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The White Hart

Discover the history of Aylesbury.

Unit 4, Exchange Street, Aylesbury, Buckinghamshire, HP20 1UR

The old White Hart in Market Square dated from Tudor times. It was rebuilt in 1814 and survived until it made way for the Corn Exchange, in 1864. John Kersley Fowler then opened a ‘New White Hart’ in Exchange Street, run by Henry Turnham (last recorded in 1911).

Text about the history of The White Hart.

The text reads: The original White Hart Inn was situated in the Market Square and dated back to Tudor times. It was rebuilt in 1814 but later demolished, around 1864, to make way for the Corn Exchange. During the 1860s the Aylesbury Market Company built a cattle market in the town centre. The market closed in 1987 and was demolished in 1988. It is on this land that the current White Hart was built.

Aylesbury itself is an old town, with excavations in 1985, discovering an Iron Age Hillfort dating from around 650BC. The town was established around the Roman “Akeman Street” and surrounded by the fertile Vale of Aylesbury, which crosses the whole of Buckinghamshire. At the time of the Norman Conquest the King took the Manor of Aylesbury for himself and it is listed as a Royal Manor in the Doomsday book of 1086.

In 1529 King Henry VIII declared Aylesbury the County Town of Buckinghamshire, rather than Buckingham. This was possibly to carry favour with Thomas Boleyn, Anne Boleyn’s father, who owned the Manor of Aylesbury at the time.

John Hampden, who lived locally at Great Hampden near Aylesbury, played a key role in Parliamentary opposition to Charles I. He was sent to trial for his refusal to pay “ship money”, one of the King’s extraordinary taxes raised without Parliamentary approval. Hampden was killed early in the Civil War in 1643 but is something of a local hero, his silhouette is on the emblem used by Aylesbury Vale District Council and his statue stands prominently in the town centre. The town played a large part in the English Civil War when it became a stronghold for the Parliamentarian forces. On the 1 November 1642, Royalist forces, under the command of Prince Rupert engaged Aylesbury’s Parliamentarian garrison, at Holman’s Bridge, a few miles to the north of Aylesbury town. The Parliamentarian forces were victorious, despite being heavily outnumbered.

The town’s heraldic crest is the Aylesbury duck, which has been bred here since the birth of the Industrial Revolution. The ducks were walked to the markets in London, stopping at night at inns which provided large enclosed yards for the birds. Each morning the feet of the birds were given some protection by driving them across a shallow ditch filled with cold tarry solution, which made their feet sticky, then through sawdust which adhered to their feet. In 1839 the introduction of a railway connection made transport easier and the trade flourished, however by the middle of the century duck rearing in the town began to decline.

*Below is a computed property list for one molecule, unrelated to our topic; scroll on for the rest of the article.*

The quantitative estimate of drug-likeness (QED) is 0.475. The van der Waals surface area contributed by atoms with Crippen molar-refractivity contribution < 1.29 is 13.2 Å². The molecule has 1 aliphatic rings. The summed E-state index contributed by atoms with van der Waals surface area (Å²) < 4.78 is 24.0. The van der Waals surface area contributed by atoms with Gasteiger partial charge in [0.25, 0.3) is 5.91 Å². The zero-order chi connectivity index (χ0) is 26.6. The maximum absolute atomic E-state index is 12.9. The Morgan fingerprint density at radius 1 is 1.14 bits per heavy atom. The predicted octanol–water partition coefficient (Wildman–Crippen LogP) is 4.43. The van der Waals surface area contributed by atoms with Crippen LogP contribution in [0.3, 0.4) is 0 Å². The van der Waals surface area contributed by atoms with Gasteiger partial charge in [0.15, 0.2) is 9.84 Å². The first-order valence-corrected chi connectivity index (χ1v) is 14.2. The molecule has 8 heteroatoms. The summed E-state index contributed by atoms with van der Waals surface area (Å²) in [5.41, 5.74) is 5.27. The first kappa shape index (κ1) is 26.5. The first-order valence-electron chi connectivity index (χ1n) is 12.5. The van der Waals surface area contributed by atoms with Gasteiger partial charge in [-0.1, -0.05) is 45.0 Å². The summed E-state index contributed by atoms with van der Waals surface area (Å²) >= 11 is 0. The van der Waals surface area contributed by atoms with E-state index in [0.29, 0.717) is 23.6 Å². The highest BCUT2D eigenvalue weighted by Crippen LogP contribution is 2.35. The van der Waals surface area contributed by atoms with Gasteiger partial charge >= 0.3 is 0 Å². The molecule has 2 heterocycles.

The town also received international publicity in the 1960s when the culprits responsible for the Great Train Robbery were tried at Aylesbury Crown Court. The robbery took place at Bridego Bridge, a railway bridge at Ledburn, Buckinghamshire, approximately six miles from Aylesbury.

A photograph and text about the Aylesbury Duck industry.

The text reads: The Aylesbury Duck industry began in the 18th century at ‘Duck End’ then considered the poorer end of the town. By 1750 a small trade had developed with many cottages rearing the Aylesbury for the London Market.

An illustration showing Aylesbury coaching routes.

A photograph and text about Winston Churchill.

The text reads: During World War 2 Churchill’s home in Kent was too dangerous to be occupied by the prime minister, Chequers became the wartime home for the Churchill family.

A photograph and text about the Milk Factory, Aylesbury, 1897.

The text reads: This factory took its milk from the dairy herds in the Vale of Aylesbury and was owned by the Anglo-Swiss Condensed Milk Company, later Nestlé’s.

An illustration and text about John Hampden.

The text reads: John Hampden was MP for Buckinghamshire and was one of the members of Parliament who challenged the power of Charles I.

A photograph showing a typical harvest scene.

In 1808 the wheat production in Aylesbury was halved due to a change from arable to livestock.

A photograph of the John Hampden Memorial statue, which was erected in 1911 in his honour.

A photograph and text about lace-making.

The text reads: Lace-making was an important cottage industry in Buckinghamshire. During the 18th and early 19th centuries important centres for the famous Bucks Lace would be found within the Vale of Aylesbury.

External photograph of the building – main entrance.

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